Sunday, September 2, 2012

Sexual Harassment Training: Who Needs It?

I find sexual harassment training exercises a bit insulting, but perhaps that is because I was part of a generation that was taught that staring at a woman with lust was vulgar and disrespectful.  This does not mean that every member of our generation behaved themselves, of course.  I can even remember being a teenager and at least trying to be subtle about it.  (Shawn Sullivan in my 9th grade English class, however, made that extremely difficult.)  

But reading news stories like this one from September 2, 2012 Fox News about the resignation of Immigration & Customs Enforcement's chief of staff, Suzanne Barr, makes me realize that there is a younger generation who would find wolf whistles and leering downright quaintly respectful.  I won't quote the article--it is far too vulgar for that.  Let's just say that a guy who talked like that when I was young would have been considered too rude for decent people to associate with--much less hold an important government job.

Hey, at least we know she isn't a lesbian.

7 comments:

Robin said...

I always found sexual harrassment training disappointing because I was no better at sexual harrassment after the training than before ...

Gladorn said...

It has been my experience that the rank and file are more responsive to sexual harassment training because they can be fired easier, while supervisors can ignore it because their jobs are safer.

I had one supervisor call everyone in for an "Emergency Sexual Harassment Training" session. Later in the shift our section got together to celebrate his birthday. (Mandatory attendance, but there was free cake.) He then asked for a lap dance from some of my female coworkers. I can see that as a joke, but he kept insisting and would not "take a hint." The discomfort of my female coworkers was obvious.

So, I gave him a lap dance. He didn't appreciate a lap dance from a guy all that much.

Clayton said...

Gladom: What sort of employer do you have? Government? Manufacturing? I'm shocked.

Anonymous said...

Given the climate of most workplaces I can't imagine a worker even asking a co-worker out on a date--no harassment, just simply trying to start a potential romantic relationship with a co-worker. I would never do it given the high level of future career risk. Workplaces are a lousy place to meet partners even if a small few end up in lifetime marriages.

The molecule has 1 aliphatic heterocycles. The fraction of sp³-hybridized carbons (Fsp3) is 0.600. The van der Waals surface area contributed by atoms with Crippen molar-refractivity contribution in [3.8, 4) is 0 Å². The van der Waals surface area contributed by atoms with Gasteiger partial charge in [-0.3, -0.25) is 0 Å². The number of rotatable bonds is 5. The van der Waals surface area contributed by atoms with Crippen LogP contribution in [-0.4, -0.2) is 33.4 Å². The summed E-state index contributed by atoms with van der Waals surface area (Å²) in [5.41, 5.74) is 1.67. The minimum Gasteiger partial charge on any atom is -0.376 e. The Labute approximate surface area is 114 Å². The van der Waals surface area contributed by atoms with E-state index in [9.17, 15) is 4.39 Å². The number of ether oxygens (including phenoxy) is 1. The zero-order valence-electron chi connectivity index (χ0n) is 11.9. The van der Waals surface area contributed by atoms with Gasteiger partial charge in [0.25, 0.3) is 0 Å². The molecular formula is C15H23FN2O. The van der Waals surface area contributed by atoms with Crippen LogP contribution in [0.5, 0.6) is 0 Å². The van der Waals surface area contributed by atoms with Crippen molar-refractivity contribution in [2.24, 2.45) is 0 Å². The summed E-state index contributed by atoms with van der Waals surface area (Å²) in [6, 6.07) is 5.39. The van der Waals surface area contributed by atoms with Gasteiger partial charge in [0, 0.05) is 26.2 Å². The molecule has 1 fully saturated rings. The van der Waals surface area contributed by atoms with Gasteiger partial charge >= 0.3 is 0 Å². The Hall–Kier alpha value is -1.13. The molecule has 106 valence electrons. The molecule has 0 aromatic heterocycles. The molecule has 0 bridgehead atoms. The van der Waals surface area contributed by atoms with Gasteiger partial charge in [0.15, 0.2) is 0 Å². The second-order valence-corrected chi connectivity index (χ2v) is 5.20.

I think some industries are more tolerant of it (at their risk for sure). One issue is that it can be hard to prove in a court. Unless of course there are enough willing witnesses to testify of it happening and of course if they have weak credibility then it probably won't go very far. I believe most cases end up in out of court settlements if they ever get that far.

HP Boise had some incidents in the manufacturing areas in the 80's and 90's. There were some incidents involving numerous "Lebanese" (spelling intentional) supervisors harassing female production workers. There were also guys bothering women and women bothering men. Management and workers were put through training and there was much nervousness about it. As I recall there may have been some lawsuits, but I don't recall the outcome. I'm sure that stuff also happened in the R&D lab, but no where near as bad as it was over in the production lines. I worked in both sides over the years and only remember seeing it in manufacturing and call center areas.

Gladorn said...

I do work for a local government agency. What makes it worse is that the supervisor responsible is also the one to whom all internal complaints get routed to. Unfortunately the supervisor is well liked by his superiors and they turn a blind eye to such things.

PhaseMargin said...

I remember one training session when the HR rep came in and said that asking someone out, even crudely (she was speaking to engineers and had to get that dig in), was ok, but you had to stop if you were told "no".

Being a department of all male, married electrical engineers, the most senior guy in the department spotted the opening and asked her, "You mean I get a free shot at anyone?" He promptly turned to the guy next to him and said, "I love you, man!" We all laughed so hard it hurt and the poor HR rep blushed more red than we could have hoped.

The next year was even worse for the poor HR guy that had to come by and give us our "training." We were comparatively polite to the ladies, but the HR males didn't get any sympathy for making us waste our time.

It didn't take many more of those sessions and they started making us do the training on-line. We then had competitions to see who could get through it the fastest.

David said...

At my first job right out of college I met a young lady that worked in my building that I was very attracted to. The attraction was mutual and we started sitting together in the cafeteria during lunch. We were both determined to keep work - work. So we avoided each other in the office, limiting ourselves to sitting together for about 20 minutes a day during lunch. After a couple weeks of dancing around the issue of being interested in one another - I asked her out on a date. Unfortunately her supervisor was sitting near us and overheard my offer and her agreement to go. The next day we were both called into our bosses offices - lectured endlessly on appropriate office behavior and enrolled, separately, in sexual harassment classes.

Since we valued our jobs, we went along with it, and didn't see each other any more. Six months later I was offered a promotion to move over to another department in a building a couple miles away. At the end of my first day at my new job, I walked out into the parking lot at the end of the day to find the young lady waiting for me on the hood of my car.

We dated for the next three years and have been married now for 23 years.